The ongoing trade dispute between China and the United States continues to affect the manufacture of polysilicon used for solar-photovoltaic (PV) modules in both countries, but not equally. A rush to install projects in China before the deadline for feed in tariff (FIT) levels of those projects on June 30, 2016 is the primary reason polysilicon prices are increasing, according to IHS Inc. , the leading global source of critical information and insight. In fact, before the Chinese New Year in February 2016, polysilicon sold for just $12 per kilogram, on average; however, prices are now expected to rise to $19 per kilogram by April 2016.
“Strong demand for polysilicon prices is triggered by the FIT deadline in China,” said Karl Melkonyan, solar supply-chain analyst for IHS Technology. “Buyers cannot wait any longer to buy polysilicon for solar modules, if they want to them produced and installed before the end of June. It is highly unlikely that polysilicon prices will continue increasing in the second half of the year, but a flat pricing outlook is certainly a possibility, if demand remains as high as previously forecast.”
U.S. polysilicon manufacturers have essentially lost access to China, which is the largest photovoltaic (PV) module-manufacturing base. This situation is causing severe financial distress for many U.S.-based companies, which cannot benefit from the strong polysilicon demand and recent price increase in China. Meanwhile, suppliers in Korea and other Asian countries have greatly benefited from their ability to increase market share in China and other markets. In fact, Korean polysilicon players now account for almost half of all imported polysilicon in China.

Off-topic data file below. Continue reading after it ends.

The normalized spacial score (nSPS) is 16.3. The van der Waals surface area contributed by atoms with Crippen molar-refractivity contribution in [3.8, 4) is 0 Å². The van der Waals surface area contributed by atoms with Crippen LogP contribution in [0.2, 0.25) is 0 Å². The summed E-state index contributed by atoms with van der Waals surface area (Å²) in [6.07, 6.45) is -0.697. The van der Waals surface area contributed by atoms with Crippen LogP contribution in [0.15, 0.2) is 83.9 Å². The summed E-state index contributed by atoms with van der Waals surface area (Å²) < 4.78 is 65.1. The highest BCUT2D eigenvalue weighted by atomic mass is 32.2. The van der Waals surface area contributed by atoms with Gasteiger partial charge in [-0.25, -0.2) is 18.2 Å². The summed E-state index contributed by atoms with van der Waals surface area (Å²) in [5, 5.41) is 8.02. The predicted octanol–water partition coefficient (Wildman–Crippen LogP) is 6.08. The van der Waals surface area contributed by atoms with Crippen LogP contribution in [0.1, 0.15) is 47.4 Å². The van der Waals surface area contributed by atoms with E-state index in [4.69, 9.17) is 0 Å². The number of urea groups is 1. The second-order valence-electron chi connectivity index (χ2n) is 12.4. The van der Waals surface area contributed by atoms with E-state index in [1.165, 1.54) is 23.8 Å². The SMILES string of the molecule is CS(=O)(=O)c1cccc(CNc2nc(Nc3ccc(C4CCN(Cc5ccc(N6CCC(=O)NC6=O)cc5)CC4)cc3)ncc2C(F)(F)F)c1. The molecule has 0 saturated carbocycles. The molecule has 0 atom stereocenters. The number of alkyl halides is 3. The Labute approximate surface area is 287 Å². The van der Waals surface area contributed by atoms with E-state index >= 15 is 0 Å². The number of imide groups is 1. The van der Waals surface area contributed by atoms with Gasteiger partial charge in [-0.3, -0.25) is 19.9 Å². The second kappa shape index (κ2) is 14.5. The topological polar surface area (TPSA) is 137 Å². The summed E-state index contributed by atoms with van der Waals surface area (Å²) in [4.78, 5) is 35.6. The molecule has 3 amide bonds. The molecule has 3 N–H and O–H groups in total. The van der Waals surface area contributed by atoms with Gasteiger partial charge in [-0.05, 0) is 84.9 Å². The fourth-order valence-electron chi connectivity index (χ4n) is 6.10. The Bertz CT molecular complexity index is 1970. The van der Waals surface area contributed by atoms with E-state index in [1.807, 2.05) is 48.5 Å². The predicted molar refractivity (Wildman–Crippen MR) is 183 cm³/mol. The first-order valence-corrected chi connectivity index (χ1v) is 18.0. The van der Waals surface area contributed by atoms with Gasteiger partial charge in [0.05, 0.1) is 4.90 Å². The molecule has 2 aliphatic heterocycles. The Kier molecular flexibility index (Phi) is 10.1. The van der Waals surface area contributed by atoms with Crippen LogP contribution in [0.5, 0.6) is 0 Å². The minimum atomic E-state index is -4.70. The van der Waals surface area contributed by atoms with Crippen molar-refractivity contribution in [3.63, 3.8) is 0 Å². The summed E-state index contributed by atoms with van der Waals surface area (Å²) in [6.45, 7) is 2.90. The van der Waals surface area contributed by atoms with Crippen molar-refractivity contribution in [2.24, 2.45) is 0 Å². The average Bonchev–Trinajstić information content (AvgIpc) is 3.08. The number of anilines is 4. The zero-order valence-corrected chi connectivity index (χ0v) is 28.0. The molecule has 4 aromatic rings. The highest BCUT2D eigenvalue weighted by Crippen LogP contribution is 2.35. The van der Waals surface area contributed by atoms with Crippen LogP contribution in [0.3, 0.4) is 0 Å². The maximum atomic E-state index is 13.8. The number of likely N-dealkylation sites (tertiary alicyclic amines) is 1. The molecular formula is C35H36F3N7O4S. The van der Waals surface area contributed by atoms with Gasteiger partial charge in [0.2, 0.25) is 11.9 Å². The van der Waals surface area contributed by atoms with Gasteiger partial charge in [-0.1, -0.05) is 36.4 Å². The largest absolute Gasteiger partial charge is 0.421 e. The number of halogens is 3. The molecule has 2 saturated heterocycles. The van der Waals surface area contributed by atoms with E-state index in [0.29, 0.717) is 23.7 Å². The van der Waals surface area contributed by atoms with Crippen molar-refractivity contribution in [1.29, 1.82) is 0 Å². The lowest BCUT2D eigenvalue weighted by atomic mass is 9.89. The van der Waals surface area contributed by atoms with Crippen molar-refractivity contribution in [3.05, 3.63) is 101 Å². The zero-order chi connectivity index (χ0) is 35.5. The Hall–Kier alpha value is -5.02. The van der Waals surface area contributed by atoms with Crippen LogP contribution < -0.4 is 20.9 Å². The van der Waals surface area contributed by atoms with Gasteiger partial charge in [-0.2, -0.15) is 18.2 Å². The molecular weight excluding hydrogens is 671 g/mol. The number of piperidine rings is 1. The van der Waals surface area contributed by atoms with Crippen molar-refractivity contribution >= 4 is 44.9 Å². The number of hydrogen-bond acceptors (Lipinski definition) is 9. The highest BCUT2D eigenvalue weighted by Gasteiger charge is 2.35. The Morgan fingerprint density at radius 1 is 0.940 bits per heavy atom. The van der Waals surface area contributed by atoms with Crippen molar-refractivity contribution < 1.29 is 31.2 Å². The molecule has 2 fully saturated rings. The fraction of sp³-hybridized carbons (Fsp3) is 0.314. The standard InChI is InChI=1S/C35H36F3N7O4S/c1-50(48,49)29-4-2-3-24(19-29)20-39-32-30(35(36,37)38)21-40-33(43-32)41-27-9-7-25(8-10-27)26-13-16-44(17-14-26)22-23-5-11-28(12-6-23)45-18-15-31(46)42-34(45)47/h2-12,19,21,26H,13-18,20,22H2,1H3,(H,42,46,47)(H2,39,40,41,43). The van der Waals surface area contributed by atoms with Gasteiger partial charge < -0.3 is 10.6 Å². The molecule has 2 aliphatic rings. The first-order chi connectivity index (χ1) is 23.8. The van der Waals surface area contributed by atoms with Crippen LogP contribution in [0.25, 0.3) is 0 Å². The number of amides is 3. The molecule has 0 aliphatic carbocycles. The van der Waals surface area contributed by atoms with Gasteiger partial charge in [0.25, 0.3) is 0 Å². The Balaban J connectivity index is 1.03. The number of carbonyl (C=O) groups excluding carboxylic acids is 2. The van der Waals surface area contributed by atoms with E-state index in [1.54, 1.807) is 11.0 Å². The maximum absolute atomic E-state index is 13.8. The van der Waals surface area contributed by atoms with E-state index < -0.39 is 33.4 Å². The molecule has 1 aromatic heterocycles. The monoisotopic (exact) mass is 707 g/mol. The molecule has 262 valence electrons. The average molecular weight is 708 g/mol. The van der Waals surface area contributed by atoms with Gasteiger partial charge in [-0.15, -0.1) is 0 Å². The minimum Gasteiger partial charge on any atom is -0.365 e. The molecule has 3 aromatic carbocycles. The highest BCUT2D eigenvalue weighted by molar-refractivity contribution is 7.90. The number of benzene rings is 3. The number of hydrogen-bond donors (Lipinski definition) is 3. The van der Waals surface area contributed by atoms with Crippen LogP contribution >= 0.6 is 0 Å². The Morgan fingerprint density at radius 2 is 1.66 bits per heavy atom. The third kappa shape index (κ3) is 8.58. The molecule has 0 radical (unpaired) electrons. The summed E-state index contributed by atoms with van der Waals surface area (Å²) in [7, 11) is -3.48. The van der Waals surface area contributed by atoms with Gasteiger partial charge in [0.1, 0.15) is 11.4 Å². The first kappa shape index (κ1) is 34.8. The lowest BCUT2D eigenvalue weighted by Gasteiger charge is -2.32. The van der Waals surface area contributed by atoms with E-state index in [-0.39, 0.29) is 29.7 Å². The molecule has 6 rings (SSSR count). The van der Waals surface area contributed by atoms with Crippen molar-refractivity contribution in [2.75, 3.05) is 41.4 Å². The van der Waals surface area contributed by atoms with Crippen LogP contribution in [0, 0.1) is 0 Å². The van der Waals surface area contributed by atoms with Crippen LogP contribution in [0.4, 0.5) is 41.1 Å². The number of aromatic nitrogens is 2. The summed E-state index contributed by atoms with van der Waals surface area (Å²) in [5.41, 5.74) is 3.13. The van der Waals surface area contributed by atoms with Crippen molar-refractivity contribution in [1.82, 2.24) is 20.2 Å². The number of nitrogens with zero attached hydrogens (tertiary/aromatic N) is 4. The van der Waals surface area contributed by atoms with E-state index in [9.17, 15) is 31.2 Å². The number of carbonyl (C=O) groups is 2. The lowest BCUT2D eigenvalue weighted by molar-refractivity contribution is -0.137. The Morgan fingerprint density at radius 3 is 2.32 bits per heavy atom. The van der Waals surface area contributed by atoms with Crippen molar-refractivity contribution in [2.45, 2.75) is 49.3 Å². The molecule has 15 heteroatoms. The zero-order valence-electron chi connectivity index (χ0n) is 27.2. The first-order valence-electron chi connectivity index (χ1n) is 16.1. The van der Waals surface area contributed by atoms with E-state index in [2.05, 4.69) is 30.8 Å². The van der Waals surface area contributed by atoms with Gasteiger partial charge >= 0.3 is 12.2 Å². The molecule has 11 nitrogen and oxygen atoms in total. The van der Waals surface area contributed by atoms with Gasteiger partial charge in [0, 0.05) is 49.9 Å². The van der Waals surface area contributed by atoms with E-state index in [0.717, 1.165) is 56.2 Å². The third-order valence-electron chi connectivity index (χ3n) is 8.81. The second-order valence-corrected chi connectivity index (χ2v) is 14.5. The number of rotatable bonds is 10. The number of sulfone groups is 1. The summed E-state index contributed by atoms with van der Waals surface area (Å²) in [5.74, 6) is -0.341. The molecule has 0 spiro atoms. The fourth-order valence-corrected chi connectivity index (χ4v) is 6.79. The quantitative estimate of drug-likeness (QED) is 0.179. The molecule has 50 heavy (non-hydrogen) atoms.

“Western manufacturers can no longer sell into China, which is leading to inventory over-supply and even causing some factories to close,” said Jessica Jin, solar supply chain analyst for IHS Technology. “Although they are trying to sell polysilicon at bargain prices, there is low demand for purchasing silicon outside of China, because most wafer factories are located in China.”
Consolidation continues within the global polysilicon industry according to IHS supply-chain analysts. Some important manufacturers have reduced their business scale and only a few players have announced capacity expansion plans in 2016. “Polysilicon inventories have reached critical levels, which is placing many U.S.-based polysilicon companies at risk; however, due to increased demand in China, OCI, Hanwha Chemical and other Korean suppliers have been able to reduce their inventory levels significantly,” Jin said.